Cornelis P. Venema. Children at the Lord’s Table: Assessing the Case for Paedocommunion. Grand Rapids: Reformation Heritage Books, 2009. 183p.
Reviewed by Ryan M. McGraw
Someone once said that that the strength or weakness of any theological system can be determined by its treatment of the sacraments. In the doctrine of the sacraments, virtually every branch of a theological system is put to the test and harmonized in one of its most practical expressions. Most believers who have come to the Reformed faith have struggled with the theology of the sacraments at some point. Questions arise such as: What is the relationship between the Word and the sacraments? What does it mean that the sacraments are an “effective means of salvation?” How are the sacraments seals? Yet the question that troubles all at some point is: Who are the proper recipients of the sacraments?
Cornelis P. Venema’s, Children at the Lord’s Table?, is a clearly written and thorough response to paedocommunion, or the practice of admitting children to the Lord’s table based solely upon their membership in the covenant community. Too often it is the case that those who embrace paedobatism reject paedocommunion upon shaky grounds. Advocates of paedocommunion have ordinarily constructed an argument in favor of their practice similar to the defense of paedobaptism. Therefore, paedobaptists who reject paedocommunion by citing the command for self-examination in 1 Corinthians 11, are challenged with the fact that in the case of adults, faith and repentance are required prior baptism without invalidating the baptism of covenant children.
The strength of Venema’s book is that in seven chapters he takes the arguments in favor of paedocommunion seriously and presents them in their strongest form before providing a thorough refutation. After introducing the nature of the question, chapters two and three trace the practice of paedocommunion through church history and the major Reformed paedobaptist confessions. Chapter four assesses the assertion that in the Old Testament, all circumcised children participated in Israel’s feasts, culminating in the Passover. Chapter five addresses the New Testament teaching about the Lord’s Supper in light of the words of institution, the Book of Acts, and what it means to feed upon Christ by faith from John six. Chapter six contains an exposition of 1 Corinthians 11:17-34, which, as Venema contends, is the only New Testament passage that speaks directly to who should participate in the Lord’s Supper. The last chapter summarizes Venema’s observations and illustrates the manner in which contemporary debates over the “Federal Vision” and other aberrations in covenant theology have often clouded the debate over the nature and proper recipients of the sacraments. All of this is followed by a useful appendix on Covenant Theology and Baptism, which has been reprinted from another publication.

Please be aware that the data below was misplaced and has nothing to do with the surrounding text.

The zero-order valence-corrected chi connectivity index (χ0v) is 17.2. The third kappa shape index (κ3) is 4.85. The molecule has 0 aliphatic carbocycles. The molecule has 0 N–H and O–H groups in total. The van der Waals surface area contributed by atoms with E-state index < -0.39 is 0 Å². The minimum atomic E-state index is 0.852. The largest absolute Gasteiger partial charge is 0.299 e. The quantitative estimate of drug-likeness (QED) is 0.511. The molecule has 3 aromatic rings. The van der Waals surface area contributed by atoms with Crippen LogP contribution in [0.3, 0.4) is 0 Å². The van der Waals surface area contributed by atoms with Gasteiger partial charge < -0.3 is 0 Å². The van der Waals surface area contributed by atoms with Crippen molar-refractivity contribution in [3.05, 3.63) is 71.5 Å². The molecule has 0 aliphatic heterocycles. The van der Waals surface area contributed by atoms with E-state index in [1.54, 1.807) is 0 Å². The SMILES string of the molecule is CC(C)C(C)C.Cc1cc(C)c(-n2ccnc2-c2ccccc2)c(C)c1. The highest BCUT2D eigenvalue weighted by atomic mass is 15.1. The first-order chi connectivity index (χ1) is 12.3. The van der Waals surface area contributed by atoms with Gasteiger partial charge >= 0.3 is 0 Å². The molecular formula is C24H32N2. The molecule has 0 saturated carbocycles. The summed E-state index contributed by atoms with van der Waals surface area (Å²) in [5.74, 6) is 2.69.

Venema cuts the heart out of the case for paedocommunion by demonstrating that the entire household was not required to participate in Israel’s feasts. At the first Passover, the entire family was required to participate in the feast. Those in favor of paedocommunion often argue that holding children back from the Lord’s Supper until they are able to make a public profession of faith declares that they are cut off from the covenant, even as those who did not participate in the Passover were liable to the Lord’s judgment. However, Venema clearly demonstrates that in the subsequent observances of the Passover, the adult males alone were required to attend and participate in the feast. This implies that children who did not participate in the feast were not cut off from the benefits of the covenant. This clearly demonstrates that the demand for children to come to the Lord’s Supper based upon the pattern of the Passover is entirely unjustified.
Once the Old Testament case for the participation of children in all of the privileges and obligations of the covenant has been dismantled, the foundation of paedocommunion has been demolished. When we ignore the covenantal arguments posited by advocates of paedocommunion by a naïve appeal to 1 Corinthians 11, we must recognize that they are justified in accusing us of the same error committed by Baptists in rejecting infant baptism. Since Venema has removed the arguments from the covenant first, his discussion of 1 Corinthians 11 appears in a different light.
The only downside to this useful volume is that Venema is unnecessarily repetitive, if not redundant. In the beginning of every new section, he re-states material that was presented only a few pages before using virtually the same words. It is even common for him to make a statement in the beginning of a paragraph and then repeat the same statement at the end of the paragraph! If all of the redundant material were excised from this book, its size would be reduced considerably. That being said, the arguments set forth in this book are theologically sound, rooted in careful exegesis of Scripture, fair to the opposing viewpoint, and, as a result, clear, satisfying, and convincing. This book is an indispensable tool for pastors, parents, and churchgoers with regard to their overall understanding of the sacraments.
The preceding review was originally published in The Puritan Reformed Journal.